The Freewrite Traveler is the True Spiritual Successor to the Alphasmart Neo
Over the past several years I have written about several E-ink laptop concepts that might one day make good writing tools. None have gotten past the concept stage (not even the Onyx Writer) but that is about to change.
I just got an email from Astrohaus, makers of the Freewrite hipster typewriter, announcing their new, smaller, distraction-free writing device.
Folks, meet the spiritual successor to the venerable Alphasmart Neo:
The Freewrite Traveler is a netbook-sized device that fixes many of the shortcomings of the 3-year-old Freewrite. The Traveler weighs less than half of the Freewrite, is promised to cost half as much, and folds into a compact clamshell.
Where the Freewrite only counted as portable if your goal is to be seen lugging its heavy aluminum mass around, the Traveler is small enough that you could conceivably slip it into your backpack next to your laptop.
It functions essentially the same as the Freewrite, though; both devices are strictly writing devices. They don’t have any apps, and the Freewrite doesn’t even have an editing feature or a way to transfer files via USB. Instead, your work is synced over Wifi to your cloud accounts (Dropbox, Evernote, Google Drive supported).
Astrohaus has been showing off the Traveler since about March, but I don’t think it’s gotten much media coverage yet. I can’t find any videos or blog posts, or much in the way of photos.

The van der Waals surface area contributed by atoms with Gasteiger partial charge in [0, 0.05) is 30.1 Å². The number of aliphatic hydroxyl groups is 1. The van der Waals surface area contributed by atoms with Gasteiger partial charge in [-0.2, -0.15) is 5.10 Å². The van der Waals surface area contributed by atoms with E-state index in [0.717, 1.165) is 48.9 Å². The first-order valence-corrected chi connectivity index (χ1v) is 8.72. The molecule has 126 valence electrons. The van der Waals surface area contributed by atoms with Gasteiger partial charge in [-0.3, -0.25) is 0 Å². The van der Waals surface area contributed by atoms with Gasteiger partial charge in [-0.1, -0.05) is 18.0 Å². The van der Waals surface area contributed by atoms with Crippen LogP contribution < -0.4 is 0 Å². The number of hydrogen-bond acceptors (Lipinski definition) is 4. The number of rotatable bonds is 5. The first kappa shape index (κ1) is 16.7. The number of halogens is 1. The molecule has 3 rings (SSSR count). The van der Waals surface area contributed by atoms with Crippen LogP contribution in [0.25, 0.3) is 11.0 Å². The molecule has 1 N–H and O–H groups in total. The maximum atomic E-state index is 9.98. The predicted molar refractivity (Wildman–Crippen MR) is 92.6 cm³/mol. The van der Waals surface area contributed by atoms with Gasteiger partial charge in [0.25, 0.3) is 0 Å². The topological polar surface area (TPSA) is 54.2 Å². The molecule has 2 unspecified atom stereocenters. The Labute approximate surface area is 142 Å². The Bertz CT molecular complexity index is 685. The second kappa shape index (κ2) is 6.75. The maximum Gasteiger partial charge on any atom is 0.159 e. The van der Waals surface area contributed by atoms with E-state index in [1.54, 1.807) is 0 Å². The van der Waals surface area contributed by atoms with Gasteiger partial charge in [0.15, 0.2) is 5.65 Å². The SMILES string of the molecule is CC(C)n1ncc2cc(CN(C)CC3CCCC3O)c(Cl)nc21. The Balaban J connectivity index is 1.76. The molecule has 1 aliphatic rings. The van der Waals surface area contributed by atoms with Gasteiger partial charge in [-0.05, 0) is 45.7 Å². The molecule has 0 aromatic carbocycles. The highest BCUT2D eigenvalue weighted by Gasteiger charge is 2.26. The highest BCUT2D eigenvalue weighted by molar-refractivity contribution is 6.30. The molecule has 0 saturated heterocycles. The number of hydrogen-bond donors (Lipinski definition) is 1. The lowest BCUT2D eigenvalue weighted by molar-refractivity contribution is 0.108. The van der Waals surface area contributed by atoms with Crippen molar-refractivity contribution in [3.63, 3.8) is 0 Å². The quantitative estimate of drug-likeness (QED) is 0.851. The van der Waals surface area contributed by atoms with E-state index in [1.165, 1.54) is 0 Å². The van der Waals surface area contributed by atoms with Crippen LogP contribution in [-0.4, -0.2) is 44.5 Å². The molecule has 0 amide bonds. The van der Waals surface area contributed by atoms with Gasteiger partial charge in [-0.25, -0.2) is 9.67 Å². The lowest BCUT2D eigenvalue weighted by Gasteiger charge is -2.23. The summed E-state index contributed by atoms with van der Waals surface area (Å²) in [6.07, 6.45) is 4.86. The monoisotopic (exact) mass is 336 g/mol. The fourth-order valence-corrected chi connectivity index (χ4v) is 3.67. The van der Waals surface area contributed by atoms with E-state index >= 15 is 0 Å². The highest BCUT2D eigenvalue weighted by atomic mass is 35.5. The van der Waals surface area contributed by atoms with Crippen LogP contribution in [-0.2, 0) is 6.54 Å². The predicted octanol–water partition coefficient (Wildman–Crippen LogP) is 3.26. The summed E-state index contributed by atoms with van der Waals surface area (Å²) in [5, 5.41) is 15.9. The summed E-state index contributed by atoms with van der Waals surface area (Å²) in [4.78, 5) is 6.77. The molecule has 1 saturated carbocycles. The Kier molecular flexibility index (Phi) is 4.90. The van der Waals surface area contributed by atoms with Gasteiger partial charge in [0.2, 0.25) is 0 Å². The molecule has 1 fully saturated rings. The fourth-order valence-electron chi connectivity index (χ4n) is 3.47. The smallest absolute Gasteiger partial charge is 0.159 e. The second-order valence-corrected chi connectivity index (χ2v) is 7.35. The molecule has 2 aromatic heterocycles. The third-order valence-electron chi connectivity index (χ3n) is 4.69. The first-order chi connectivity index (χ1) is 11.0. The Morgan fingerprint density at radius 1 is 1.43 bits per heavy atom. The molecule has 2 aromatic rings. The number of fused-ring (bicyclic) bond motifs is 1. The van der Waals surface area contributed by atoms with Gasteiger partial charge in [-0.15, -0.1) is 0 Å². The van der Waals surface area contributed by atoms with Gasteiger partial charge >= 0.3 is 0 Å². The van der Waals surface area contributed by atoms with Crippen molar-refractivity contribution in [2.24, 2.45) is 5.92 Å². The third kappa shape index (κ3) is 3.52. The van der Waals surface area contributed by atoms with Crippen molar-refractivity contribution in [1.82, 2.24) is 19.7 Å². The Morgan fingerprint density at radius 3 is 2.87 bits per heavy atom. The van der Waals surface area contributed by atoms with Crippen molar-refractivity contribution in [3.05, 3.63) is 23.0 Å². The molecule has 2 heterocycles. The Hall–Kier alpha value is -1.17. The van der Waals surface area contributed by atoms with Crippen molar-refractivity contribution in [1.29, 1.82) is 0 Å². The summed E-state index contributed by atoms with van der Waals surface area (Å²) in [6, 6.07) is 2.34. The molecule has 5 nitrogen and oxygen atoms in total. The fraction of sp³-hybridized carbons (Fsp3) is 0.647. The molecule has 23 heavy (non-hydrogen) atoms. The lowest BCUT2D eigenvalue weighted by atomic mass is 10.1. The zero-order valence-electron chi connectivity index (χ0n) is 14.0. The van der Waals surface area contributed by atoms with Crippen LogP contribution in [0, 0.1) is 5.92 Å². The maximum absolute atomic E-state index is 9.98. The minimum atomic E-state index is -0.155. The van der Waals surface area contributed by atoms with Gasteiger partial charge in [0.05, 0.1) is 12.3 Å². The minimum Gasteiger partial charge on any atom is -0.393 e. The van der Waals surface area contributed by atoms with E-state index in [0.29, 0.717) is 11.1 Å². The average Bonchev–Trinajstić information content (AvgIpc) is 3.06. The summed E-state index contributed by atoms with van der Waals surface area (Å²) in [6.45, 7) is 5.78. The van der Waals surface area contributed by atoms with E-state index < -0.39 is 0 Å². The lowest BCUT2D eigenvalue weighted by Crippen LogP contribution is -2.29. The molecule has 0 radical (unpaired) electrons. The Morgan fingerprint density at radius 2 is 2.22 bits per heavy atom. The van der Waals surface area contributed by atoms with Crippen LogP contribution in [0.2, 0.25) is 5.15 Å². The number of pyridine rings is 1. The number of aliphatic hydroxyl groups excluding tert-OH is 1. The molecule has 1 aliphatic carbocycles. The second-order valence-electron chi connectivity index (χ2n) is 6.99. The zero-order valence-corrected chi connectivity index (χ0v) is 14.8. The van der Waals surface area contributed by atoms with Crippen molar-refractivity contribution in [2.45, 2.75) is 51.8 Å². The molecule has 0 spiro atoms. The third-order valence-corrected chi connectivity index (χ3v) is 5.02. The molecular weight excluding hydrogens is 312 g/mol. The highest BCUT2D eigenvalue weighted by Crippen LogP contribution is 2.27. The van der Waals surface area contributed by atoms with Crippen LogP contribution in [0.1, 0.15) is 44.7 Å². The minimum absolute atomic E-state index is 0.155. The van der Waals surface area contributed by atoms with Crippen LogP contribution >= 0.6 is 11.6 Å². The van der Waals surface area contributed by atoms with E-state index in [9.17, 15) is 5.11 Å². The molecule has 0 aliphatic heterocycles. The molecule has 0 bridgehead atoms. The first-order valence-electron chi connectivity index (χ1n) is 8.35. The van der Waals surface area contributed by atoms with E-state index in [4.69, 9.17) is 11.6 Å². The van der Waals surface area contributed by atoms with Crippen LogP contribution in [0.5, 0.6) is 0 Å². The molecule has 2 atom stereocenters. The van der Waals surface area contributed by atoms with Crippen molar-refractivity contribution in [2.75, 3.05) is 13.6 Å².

It is officially launching on Tuesday, so the dearth of coverage will probably be resolved by tomorrow.
BTW, the Freewrite costs $500, so the Traveler should cost $250.
What do you think of the design?
In form it reminds me of the netbook that Palm tried to launch a decade ago. That device never reached the market because Palm realized they had already been beaten by netbooks running Windows.
In function, this reminds me of the Alphasmart Neo. Released in 2004, that was one of the last in a line of classroom writing devices from Alphasmart. The Neo was little more than a keyboard with a small LCD screen – just enough hardware that you could bang out a paper, but not enough that you could play games on it.
A lot of us have fond memories of Alphasmart or one of the several devices that stepped into its niche; how do you think the Traveler will compare to them?